The West Virginia courts interpret "as soon as practicable" to mean "within a reasonable time, having regard to all of the circumstances." Ragland v. Nationwide Mutual Ins. Co., 146 W.Va. 403, 120 S.E.2d 482, 491 (1961). In the circumstances of this case, we think it was not unreasonable as a matter of law for Perry to fail to give the insurer immediate notice of an accident in which he was not directly involved. A jury could find that Perry's duty to give notice arose only when he learned of the suit by Nickoson and Marcum.
However, even if Perry's delay up to the time of the suit was not unreasonable, the insurer is entitled to summary judgment because of the unexplained delay of 70 days in notifying it after process was served upon Perry in the personal injury suit. The District Court relied on Ragland v. Nationwide Mutual Ins. Co., supra, which held only that five months' delay in normal circumstances was unreasonable as a matter of law. The Ragland case discussed a number of other cases, however, in which periods of delay ranging from four weeks to four and a half months were held unreasonable. No period longer than 25 days was held reasonable in the cases cited by the West Virginia court. Where the insured has suggested no justification for a delay of well over two months, notice was clearly not given "as soon as practicable." If some explanation had been tendered, an issue of the timeliness of the notice might have been created for a jury; but in this case there was no offer of any excuse or any show of extenuating circumstances.
Perry further claims that even if the insurer had the right to deny coverage on the basis of late notice, it is now estopped from doing so because of its conduct after receiving notice. Perry relies on the fact that the insurer did not raise the question of late notice until it filed the declaratory judgment suit in January 1966. When Perry's counsel first notified Buckeye of the accident in June 1964, the insurance company responded by denying that Perry's policy coverage extended to the accident in question. Perry argues that by relying on that defense in its July 1964 letter, the insurer is estopped from later raising the defense of late notice.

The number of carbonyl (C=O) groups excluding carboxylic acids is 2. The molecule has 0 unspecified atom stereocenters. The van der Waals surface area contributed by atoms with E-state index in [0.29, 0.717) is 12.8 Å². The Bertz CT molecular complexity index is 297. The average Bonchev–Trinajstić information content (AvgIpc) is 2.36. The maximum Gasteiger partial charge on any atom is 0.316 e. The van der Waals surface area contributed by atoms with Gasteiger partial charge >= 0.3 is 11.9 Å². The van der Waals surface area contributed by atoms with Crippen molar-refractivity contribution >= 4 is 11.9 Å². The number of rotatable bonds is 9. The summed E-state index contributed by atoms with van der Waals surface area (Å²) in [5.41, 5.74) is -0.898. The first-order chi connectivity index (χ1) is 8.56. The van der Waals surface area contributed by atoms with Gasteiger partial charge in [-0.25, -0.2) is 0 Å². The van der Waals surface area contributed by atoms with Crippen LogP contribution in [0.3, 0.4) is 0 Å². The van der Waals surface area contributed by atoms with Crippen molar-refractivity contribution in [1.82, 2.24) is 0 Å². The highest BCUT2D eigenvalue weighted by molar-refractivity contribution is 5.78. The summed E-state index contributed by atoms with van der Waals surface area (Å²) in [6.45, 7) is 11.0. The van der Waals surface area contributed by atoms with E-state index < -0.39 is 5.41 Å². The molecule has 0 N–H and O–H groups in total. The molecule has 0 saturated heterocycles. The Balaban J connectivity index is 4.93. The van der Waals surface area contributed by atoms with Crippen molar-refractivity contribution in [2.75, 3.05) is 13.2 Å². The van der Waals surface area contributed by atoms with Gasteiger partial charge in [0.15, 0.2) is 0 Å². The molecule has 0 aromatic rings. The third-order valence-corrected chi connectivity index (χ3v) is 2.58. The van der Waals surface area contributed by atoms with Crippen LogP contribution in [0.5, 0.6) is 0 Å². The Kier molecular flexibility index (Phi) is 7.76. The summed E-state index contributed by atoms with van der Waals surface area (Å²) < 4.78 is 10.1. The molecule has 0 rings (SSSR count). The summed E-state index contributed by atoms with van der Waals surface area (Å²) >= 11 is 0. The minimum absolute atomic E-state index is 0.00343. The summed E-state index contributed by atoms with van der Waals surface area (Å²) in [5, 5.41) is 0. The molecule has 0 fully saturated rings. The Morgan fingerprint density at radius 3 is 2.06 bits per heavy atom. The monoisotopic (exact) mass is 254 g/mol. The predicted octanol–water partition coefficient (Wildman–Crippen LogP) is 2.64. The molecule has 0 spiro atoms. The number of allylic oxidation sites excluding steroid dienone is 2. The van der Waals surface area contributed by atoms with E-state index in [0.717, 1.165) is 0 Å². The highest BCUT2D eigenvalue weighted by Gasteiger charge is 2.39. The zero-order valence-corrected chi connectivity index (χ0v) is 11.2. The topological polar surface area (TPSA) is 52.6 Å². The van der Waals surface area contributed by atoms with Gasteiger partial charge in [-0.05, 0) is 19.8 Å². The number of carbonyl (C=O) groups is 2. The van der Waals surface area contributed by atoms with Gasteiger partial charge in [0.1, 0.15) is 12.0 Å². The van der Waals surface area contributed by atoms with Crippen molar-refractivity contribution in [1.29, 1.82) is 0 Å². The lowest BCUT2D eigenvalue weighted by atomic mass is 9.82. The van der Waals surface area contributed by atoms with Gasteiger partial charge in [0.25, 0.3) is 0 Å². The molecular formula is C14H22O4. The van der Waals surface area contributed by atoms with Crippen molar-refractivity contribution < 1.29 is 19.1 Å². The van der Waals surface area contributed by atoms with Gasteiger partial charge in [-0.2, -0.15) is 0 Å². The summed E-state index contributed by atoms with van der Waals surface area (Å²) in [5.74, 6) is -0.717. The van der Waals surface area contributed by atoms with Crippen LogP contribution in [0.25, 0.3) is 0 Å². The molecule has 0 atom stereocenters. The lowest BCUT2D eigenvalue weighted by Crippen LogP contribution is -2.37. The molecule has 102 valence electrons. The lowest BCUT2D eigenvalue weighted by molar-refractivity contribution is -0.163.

When the insurance company denied coverage in its initial response to Perry, it had not yet determined whether Perry was in fact an insured of Buckeye. Moreover, Perry's counsel in his letter had wrongly identified the type of policy held by Perry, and the insurer based its response on this erroneous information. Clearly, the July 1964 letter, based on incomplete and inaccurate information, cannot be the basis of waiver or estoppel.
Later, Perry submitted the correct policy to the company for examination. The insurer then undertook an investigation and the defense of the suit against Perry, but informed him at the time that it would institute a declaratory judgment action to determine coverage and that it "reserved all rights under the policy to deny coverage."
Perry knew from the outset of his dealings with the insurance company that it was denying liability. He did not rely on the company's conduct when he delayed giving notice; all of the facts underlying the estoppel argument occurred after he had already given his untimely notice to the company. The insurer has taken no inconsistent positions and is not now estopped from raising the defense of late notice.
Accordingly, the order of the District Court granting summary judgment is